Graduate Students Attend Environmental Education Conference

Students in the M.E.d Graduate Program celebrated the start of winter break with the Strait Talk, Sound Ideas Conference on Bainbridge Island from December 11th through 13th. As part of a series of three Instructor Exchanges aimed at sharing ideas and experiences between Environmental Education graduate programs in Washington, this conference kicked off the set hosted each by Islandwood, the Wilderness Awareness School and the North Cascades Institute.
Strait Talk, Sound Ideas brought together naturalists and outdoor educators at the Islandwood campus for keynote speakers, workshops and breakout sessions. The three-day event began with an evening of sharing songs and skits and served as an introduction to each other and our programs. Participants took advantage of one of the most beneficial parts of a gathering like this, the informal conversations and discussions about each other’s work in the field of Environmental Education.

Early risers took a guided bird walk on the first morning, listening for over wintering birds along the trails throughout the Islandwood campus. The resident barred owls heralded in what would be a busy two days to follow. As a way to get our bearings the group was divided into teams and set out on a campus-wide scavenger hunt that had graduate students running through the woods attempting to complete group challenges and check off as many items on their lists as possible the perfect initiation to a new place. Throughout the conference the Islandwood graduate students and staff used hiking, art, and naturalist activities to share their landscape and their home with participants.

Graduate students explore the cultural history of Bainbridge Island during a breakout session.

Three speakers provided a framework for the conference. Erin Grady, a former Islandwood graduate student, gave a very informative presentation on working with children who have attention deficit struggles, and shared insight into how environmental and experiential education can be a positive tool in working with these students. The presentation paired perfectly with one given by Islandwood graduate faculty member Pat Guild O’Rourke on teaching to different learning styles, which focused on how fostering individual learning style strengths can enhance student learning. John Haskin rounded out the presentations with an evening of living history on the second night of the conference, which, complete with historical dress and music, told the story of Bainbridge Island and Blakely Harbor.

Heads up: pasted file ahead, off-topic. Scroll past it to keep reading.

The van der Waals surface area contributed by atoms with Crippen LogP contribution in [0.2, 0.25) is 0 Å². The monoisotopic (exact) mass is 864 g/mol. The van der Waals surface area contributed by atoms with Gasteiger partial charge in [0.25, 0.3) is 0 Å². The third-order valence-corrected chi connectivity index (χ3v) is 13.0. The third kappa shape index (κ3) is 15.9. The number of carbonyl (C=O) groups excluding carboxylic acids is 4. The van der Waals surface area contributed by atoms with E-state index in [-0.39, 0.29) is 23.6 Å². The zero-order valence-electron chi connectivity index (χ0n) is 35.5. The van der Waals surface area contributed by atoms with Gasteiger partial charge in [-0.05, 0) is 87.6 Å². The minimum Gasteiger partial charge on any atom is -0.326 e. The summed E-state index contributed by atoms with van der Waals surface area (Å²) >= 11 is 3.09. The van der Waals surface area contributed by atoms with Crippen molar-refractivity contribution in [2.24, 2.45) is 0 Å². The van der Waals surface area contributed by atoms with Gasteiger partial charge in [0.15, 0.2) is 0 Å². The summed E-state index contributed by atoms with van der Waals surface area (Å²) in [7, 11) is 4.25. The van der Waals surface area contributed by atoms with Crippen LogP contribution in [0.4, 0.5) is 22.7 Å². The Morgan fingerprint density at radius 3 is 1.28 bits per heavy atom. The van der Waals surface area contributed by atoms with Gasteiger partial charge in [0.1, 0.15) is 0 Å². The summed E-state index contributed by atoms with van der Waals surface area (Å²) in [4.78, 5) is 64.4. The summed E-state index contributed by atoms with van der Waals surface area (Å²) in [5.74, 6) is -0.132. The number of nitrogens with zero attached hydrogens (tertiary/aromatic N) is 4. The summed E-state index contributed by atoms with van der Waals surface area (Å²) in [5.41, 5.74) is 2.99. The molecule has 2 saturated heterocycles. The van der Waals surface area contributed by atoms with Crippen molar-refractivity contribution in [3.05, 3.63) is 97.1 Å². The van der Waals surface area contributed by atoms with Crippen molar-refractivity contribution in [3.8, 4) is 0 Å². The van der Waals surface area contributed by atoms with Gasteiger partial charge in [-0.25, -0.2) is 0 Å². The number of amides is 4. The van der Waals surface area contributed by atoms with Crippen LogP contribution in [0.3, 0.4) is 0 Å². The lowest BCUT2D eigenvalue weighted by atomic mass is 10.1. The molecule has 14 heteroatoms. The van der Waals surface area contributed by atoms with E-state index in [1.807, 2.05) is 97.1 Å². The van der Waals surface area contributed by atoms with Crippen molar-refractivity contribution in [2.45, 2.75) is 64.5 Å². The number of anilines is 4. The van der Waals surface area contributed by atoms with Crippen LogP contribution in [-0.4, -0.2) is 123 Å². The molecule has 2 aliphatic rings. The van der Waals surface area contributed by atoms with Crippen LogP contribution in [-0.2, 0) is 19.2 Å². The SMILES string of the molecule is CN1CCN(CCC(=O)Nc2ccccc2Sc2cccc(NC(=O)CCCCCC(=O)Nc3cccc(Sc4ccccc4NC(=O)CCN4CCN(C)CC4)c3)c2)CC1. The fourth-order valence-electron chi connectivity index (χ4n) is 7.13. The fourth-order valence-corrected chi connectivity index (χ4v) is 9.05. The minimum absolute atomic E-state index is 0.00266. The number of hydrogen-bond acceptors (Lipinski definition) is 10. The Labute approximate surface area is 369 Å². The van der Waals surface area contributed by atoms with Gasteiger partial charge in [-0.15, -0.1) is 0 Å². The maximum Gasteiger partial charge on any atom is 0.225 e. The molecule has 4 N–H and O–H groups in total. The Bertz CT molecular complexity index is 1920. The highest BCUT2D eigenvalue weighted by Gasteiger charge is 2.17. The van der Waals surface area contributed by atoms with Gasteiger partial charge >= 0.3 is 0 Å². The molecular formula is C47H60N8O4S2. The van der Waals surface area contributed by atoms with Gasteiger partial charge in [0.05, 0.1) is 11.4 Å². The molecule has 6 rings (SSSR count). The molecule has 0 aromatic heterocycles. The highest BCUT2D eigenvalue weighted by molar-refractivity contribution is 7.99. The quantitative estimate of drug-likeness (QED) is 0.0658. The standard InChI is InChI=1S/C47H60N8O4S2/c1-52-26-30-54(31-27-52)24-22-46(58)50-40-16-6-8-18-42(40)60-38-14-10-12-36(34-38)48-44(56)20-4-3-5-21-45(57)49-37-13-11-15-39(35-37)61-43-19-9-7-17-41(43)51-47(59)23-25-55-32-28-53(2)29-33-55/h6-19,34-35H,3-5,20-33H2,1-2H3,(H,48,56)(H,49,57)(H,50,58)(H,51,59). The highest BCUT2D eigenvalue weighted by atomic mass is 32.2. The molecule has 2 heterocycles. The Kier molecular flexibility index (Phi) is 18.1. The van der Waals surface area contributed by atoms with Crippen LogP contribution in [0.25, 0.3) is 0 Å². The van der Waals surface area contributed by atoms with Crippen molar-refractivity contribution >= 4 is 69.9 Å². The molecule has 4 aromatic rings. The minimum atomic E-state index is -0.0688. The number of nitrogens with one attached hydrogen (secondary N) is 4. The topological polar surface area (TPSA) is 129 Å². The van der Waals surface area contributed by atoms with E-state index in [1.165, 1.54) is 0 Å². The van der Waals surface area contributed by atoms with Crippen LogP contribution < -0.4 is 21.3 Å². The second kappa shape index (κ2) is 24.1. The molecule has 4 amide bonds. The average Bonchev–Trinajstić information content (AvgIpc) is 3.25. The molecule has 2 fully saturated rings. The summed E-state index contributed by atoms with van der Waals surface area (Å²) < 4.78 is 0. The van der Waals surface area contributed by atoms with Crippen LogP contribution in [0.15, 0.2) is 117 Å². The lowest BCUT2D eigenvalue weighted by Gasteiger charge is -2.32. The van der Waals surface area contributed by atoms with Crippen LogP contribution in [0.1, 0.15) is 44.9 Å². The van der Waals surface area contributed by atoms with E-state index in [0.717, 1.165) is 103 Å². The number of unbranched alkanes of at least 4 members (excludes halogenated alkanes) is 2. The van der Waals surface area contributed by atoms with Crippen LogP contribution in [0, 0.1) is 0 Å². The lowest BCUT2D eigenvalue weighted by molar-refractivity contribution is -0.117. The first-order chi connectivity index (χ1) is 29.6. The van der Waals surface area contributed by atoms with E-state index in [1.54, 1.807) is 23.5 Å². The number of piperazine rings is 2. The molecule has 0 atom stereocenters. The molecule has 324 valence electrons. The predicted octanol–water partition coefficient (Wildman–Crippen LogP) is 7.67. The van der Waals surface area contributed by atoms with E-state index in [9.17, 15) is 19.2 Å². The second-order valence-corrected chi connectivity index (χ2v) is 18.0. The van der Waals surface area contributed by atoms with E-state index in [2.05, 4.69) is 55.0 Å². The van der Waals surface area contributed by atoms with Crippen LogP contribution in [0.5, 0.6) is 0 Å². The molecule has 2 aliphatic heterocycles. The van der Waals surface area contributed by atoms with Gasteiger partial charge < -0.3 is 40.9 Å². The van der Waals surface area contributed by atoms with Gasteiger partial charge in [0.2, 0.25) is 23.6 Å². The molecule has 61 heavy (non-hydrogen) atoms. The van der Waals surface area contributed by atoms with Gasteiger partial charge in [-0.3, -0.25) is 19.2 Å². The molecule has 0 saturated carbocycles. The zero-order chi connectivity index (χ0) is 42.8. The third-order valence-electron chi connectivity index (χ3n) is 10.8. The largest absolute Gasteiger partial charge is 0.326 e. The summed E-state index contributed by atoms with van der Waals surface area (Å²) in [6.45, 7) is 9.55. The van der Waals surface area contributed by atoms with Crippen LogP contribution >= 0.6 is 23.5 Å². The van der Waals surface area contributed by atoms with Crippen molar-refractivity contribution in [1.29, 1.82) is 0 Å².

M.E.d. Graduate student Susan Brown weaves cattails during an afternoon workshop.

Breakout sessions and workshops filled the rest of the time at Islandwood. Topics included weaving with cattails, cultural history hikes, sharing team-building challenges and lessons, storytelling, creative writing, and working outdoors with English language learners. Sessions were taught by Islandwood staff and graduates, as well as by participants from Wilderness Awareness School and the North Cascades Institute, and provided everyone with the opportunity to explore certain topics in a smaller, more in-depth setting.

View of Puget Sound from Blakely Harbor.

Over the course of the conference we shared educational ideas and techniques, songs and games, and naturalist tips, but we also shared place. Tucked away as we are up in the Cascades, visiting the Puget Sound and seeing how our peers teach about their island home was refreshing and inspiring when working with students we all bear in mind the same goals, yet with a completely different landscape to serve as the classroom. It will be a treat to host the three programs at the Environmental Learning Center in January 2012.

All photos contributed by the author.



  1. Aneka

    This sounds like a wonderful way to kick off the exchanges. I love to see the progression of this important meeting of the minds. Great post!

  2. Peter Heymann

    The fact that the three graduate programs in environmental education located in the Pacific Northwest share ideas and approaches is most encouraging to me. Competition sharpens us all…but far too often, educational and professional programs fall into silent, unproductive modes of competition that serve no one.
    The future of our environment needs all the collaboration and mutual support between advocates that professionals such as you can muster. I needn’t expound on the urgency of the work being performed by NCI, Wilderness Awareness School and Islandwood. Your writing is an important contribution to that end. Go forward, learn, share and educate!

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